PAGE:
2. Mapping an atlas of DENV immune cellular targets and profiling the host response to natural dengue infection to better understand the pathogenesis of severe dengue. We integrate single-cell transcriptomics (see project #3) and innovative bioinformatics approaches with advanced immune monitoring technologies (e.g. CyTOF) to comprehensively analyze samples derived from a cohort of dengue patients that we have established in Colombia. The translational goals of this project are to identify candidate biomarkers of dengue severity and novel targets for host-targeted anti-DENV agents.
3. Developing and applying genome-wide single cell transcriptomic approaches to better understand viral infections. In collaboration with the Quake lab we have developed a novel virus-inclusive, single-cell transcriptomic (viscRNA-seq) platform that enables monitoring host gene expression dynamics with virus abundance in thousands of individual cells. We have reported its capability to monitor host response to DENV and ZIKV infection and identify pro- and antiviral factors with an unprecedented resolution in cultured cells. Recently, we furthered this platform and applied it to study gene expression dynamics in PBMC samples from our Colombia cohort. Our pilot study demonstrates that viscRNA-seq transforms our ability to monitor differential host responses to DENV infection in distinct cell populations and identify biomarkers of severity. We are currently advancing this and other single cell transcriptomic approaches and utilizing them to study the virus-host interplay in cultured cells infected with various viruses and in clinical samples.
4. Determining the feasibility and biological rationale for predicting severe dengue by a novel prognostic 20-gene set. In collaboration with the Khatri lab, we have used a novel multi-cohort analysis of the publicly available gene expression data sets to identify and in silico validate a 20-gene set predictive of severe dengue and have started to prospectively validate it in the Colombia cohort. This discovery is groundbreaking since the 20-gene set is predictive of severe dengue prior to its onset, and is generalizable across a wide variety of countries, ages, and samples. We are currently validating the predictive power of this gene set at a larger scale and are deciphering the roles of these genes in the pathogenesis of severe dengue.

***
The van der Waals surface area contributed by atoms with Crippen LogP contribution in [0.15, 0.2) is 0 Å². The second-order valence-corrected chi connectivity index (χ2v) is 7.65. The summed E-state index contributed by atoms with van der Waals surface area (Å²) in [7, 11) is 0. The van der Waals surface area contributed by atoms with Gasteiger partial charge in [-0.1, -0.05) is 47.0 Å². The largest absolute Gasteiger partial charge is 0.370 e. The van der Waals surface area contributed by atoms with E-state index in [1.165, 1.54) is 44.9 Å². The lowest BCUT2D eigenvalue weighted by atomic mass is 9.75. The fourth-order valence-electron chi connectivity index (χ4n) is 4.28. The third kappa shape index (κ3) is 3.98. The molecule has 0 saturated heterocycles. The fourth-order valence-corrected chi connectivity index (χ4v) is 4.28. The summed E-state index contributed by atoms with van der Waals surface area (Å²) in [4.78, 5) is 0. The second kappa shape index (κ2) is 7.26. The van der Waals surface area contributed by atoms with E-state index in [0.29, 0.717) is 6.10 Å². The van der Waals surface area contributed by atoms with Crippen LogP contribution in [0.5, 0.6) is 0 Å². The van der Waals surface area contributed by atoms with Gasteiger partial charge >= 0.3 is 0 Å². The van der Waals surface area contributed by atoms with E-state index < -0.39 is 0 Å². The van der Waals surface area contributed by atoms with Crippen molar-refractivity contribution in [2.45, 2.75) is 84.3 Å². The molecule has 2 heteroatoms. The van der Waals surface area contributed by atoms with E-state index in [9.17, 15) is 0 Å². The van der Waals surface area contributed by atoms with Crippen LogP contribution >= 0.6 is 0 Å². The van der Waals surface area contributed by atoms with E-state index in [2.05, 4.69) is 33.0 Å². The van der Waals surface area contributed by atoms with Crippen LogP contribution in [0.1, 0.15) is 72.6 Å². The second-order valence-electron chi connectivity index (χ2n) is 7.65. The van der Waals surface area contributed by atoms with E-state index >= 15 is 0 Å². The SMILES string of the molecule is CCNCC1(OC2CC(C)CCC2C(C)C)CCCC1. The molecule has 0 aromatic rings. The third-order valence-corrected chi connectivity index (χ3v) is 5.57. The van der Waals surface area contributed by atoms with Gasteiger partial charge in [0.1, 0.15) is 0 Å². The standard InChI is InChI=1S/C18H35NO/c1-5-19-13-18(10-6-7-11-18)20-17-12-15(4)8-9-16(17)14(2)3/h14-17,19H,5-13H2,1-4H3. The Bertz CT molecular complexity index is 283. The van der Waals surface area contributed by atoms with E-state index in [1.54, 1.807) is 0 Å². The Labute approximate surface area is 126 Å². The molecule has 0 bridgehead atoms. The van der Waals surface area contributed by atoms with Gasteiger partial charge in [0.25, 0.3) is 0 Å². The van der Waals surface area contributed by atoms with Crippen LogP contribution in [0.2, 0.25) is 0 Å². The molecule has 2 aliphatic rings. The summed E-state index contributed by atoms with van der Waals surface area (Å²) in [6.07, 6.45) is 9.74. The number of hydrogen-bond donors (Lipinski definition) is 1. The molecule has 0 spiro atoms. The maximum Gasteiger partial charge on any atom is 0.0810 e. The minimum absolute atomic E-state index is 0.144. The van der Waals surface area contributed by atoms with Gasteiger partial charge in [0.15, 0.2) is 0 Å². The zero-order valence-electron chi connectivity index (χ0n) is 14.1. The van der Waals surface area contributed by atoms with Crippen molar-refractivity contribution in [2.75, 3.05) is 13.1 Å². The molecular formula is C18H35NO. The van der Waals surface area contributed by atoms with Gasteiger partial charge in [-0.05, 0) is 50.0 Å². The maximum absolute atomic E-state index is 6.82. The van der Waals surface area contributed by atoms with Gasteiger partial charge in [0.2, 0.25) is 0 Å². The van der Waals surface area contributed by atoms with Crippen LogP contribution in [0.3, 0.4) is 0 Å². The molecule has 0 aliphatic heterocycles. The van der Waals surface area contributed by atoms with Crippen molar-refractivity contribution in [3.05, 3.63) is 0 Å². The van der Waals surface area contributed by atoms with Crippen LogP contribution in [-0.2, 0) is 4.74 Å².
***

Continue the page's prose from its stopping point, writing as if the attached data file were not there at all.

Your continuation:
5. Mapping the signaling pathways of cellular kinases essential for viral replication. We have discovered AAK1 and GAK, two host cell kinases, as novel targets for broad-spectrum antivirals. To better characterize the signal transduction that these poorly characterized kinases mediate, we have conducted high-throughput proteomic screens for identification of novel cellular phosphorylation targets of these kinases. We are currently validating these hits and defining their roles in cell biology and viral infection.
6. Advancing the development of repurposed and novel, selective AAK1 and GAK inhibitors as broad-spectrum antivirals. We discovered that the combination of erlotinib and sunitinib, anticancer drugs with potent anti-AAK1 and GAK activity, has antiviral activity against multiple RNA viruses both in vitro and in mouse models. We are currently advancing this strategy into the clinic and studying its mechanism of action. In parallel, we have been developing chemically distinct, selective inhibitors of AAK1 and GAK and are currently optimizing these compounds to combat DENV, encephalitic alphaviruses and EBOV.